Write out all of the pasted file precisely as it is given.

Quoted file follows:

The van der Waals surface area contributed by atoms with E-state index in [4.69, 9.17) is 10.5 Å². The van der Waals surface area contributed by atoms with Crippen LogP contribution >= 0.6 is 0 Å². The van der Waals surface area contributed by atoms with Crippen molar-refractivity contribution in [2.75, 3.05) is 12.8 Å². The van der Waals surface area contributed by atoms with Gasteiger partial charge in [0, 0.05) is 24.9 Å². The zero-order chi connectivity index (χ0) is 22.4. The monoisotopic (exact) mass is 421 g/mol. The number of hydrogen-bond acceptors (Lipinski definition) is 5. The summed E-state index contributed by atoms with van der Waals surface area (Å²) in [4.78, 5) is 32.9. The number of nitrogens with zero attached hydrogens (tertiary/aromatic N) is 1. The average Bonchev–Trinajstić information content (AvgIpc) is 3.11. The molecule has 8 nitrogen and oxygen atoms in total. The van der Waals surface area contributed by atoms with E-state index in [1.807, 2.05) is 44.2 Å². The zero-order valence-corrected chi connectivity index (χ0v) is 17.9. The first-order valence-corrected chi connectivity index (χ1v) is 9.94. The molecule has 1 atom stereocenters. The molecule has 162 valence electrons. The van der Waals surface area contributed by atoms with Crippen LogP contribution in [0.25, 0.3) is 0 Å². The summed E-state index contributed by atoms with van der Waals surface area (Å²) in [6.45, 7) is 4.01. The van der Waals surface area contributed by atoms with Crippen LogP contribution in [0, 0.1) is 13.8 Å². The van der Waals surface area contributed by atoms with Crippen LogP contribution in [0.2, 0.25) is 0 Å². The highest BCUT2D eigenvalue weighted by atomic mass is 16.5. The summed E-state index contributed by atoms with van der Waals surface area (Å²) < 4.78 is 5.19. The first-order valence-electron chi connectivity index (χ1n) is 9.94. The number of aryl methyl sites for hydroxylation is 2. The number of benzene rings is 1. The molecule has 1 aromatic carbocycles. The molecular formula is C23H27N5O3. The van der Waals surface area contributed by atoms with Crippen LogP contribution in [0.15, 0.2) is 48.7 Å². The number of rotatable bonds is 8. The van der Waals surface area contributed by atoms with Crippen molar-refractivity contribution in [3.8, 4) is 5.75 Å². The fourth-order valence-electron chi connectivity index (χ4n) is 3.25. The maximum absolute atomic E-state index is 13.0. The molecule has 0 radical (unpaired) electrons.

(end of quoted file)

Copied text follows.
The van der Waals surface area contributed by atoms with E-state index in [4.69, 9.17) is 10.5 Å². The van der Waals surface area contributed by atoms with Crippen LogP contribution >= 0.6 is 0 Å². The van der Waals surface area contributed by atoms with Crippen molar-refractivity contribution in [2.75, 3.05) is 12.8 Å². The van der Waals surface area contributed by atoms with Gasteiger partial charge in [0, 0.05) is 24.9 Å². The zero-order chi connectivity index (χ0) is 22.4. The monoisotopic (exact) mass is 421 g/mol. The number of hydrogen-bond acceptors (Lipinski definition) is 5. The summed E-state index contributed by atoms with van der Waals surface area (Å²) in [4.78, 5) is 32.9. The number of nitrogens with zero attached hydrogens (tertiary/aromatic N) is 1. The average Bonchev–Trinajstić information content (AvgIpc) is 3.11. The molecule has 8 nitrogen and oxygen atoms in total. The van der Waals surface area contributed by atoms with E-state index in [1.807, 2.05) is 44.2 Å². The zero-order valence-corrected chi connectivity index (χ0v) is 17.9. The first-order valence-corrected chi connectivity index (χ1v) is 9.94. The molecule has 1 atom stereocenters. The molecule has 162 valence electrons. The van der Waals surface area contributed by atoms with Crippen LogP contribution in [0.25, 0.3) is 0 Å². The summed E-state index contributed by atoms with van der Waals surface area (Å²) in [6.45, 7) is 4.01. The van der Waals surface area contributed by atoms with Crippen LogP contribution in [0, 0.1) is 13.8 Å². The van der Waals surface area contributed by atoms with Crippen LogP contribution in [0.2, 0.25) is 0 Å². The highest BCUT2D eigenvalue weighted by atomic mass is 16.5. The summed E-state index contributed by atoms with van der Waals surface area (Å²) < 4.78 is 5.19. The first-order valence-electron chi connectivity index (χ1n) is 9.94. The number of aryl methyl sites for hydroxylation is 2. The number of benzene rings is 1. The molecule has 1 aromatic carbocycles. The molecular formula is C23H27N5O3. The van der Waals surface area contributed by atoms with Crippen LogP contribution in [0.15, 0.2) is 48.7 Å². The number of rotatable bonds is 8. The van der Waals surface area contributed by atoms with Crippen molar-refractivity contribution in [3.8, 4) is 5.75 Å². The fourth-order valence-electron chi connectivity index (χ4n) is 3.25. The maximum absolute atomic E-state index is 13.0. The molecule has 0 radical (unpaired) electrons.